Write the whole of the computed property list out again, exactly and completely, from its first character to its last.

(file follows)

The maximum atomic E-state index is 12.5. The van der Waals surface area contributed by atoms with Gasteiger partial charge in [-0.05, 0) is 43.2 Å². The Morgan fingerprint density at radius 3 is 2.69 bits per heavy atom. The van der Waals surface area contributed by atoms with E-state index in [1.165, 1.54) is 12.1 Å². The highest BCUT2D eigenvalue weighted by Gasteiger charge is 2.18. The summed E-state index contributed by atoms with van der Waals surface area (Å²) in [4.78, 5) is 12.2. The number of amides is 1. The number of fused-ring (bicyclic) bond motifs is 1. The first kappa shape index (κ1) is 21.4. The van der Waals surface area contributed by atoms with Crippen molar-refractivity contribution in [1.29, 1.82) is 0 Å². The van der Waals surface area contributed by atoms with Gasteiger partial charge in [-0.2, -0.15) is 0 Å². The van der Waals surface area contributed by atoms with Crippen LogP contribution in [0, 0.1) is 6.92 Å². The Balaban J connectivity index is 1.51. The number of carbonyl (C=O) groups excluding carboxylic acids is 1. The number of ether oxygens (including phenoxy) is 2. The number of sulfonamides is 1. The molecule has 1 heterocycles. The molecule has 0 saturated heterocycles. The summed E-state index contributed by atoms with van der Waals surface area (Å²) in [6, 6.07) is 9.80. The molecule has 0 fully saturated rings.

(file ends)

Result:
The maximum atomic E-state index is 12.5. The van der Waals surface area contributed by atoms with Gasteiger partial charge in [-0.05, 0) is 43.2 Å². The Morgan fingerprint density at radius 3 is 2.69 bits per heavy atom. The van der Waals surface area contributed by atoms with E-state index in [1.165, 1.54) is 12.1 Å². The highest BCUT2D eigenvalue weighted by Gasteiger charge is 2.18. The summed E-state index contributed by atoms with van der Waals surface area (Å²) in [4.78, 5) is 12.2. The number of amides is 1. The number of fused-ring (bicyclic) bond motifs is 1. The first kappa shape index (κ1) is 21.4. The van der Waals surface area contributed by atoms with Crippen molar-refractivity contribution in [1.29, 1.82) is 0 Å². The van der Waals surface area contributed by atoms with Gasteiger partial charge in [-0.2, -0.15) is 0 Å². The van der Waals surface area contributed by atoms with Crippen LogP contribution in [0, 0.1) is 6.92 Å². The Balaban J connectivity index is 1.51. The number of carbonyl (C=O) groups excluding carboxylic acids is 1. The number of ether oxygens (including phenoxy) is 2. The number of sulfonamides is 1. The molecule has 1 heterocycles. The molecule has 0 saturated heterocycles. The summed E-state index contributed by atoms with van der Waals surface area (Å²) in [6, 6.07) is 9.80. The molecule has 0 fully saturated rings.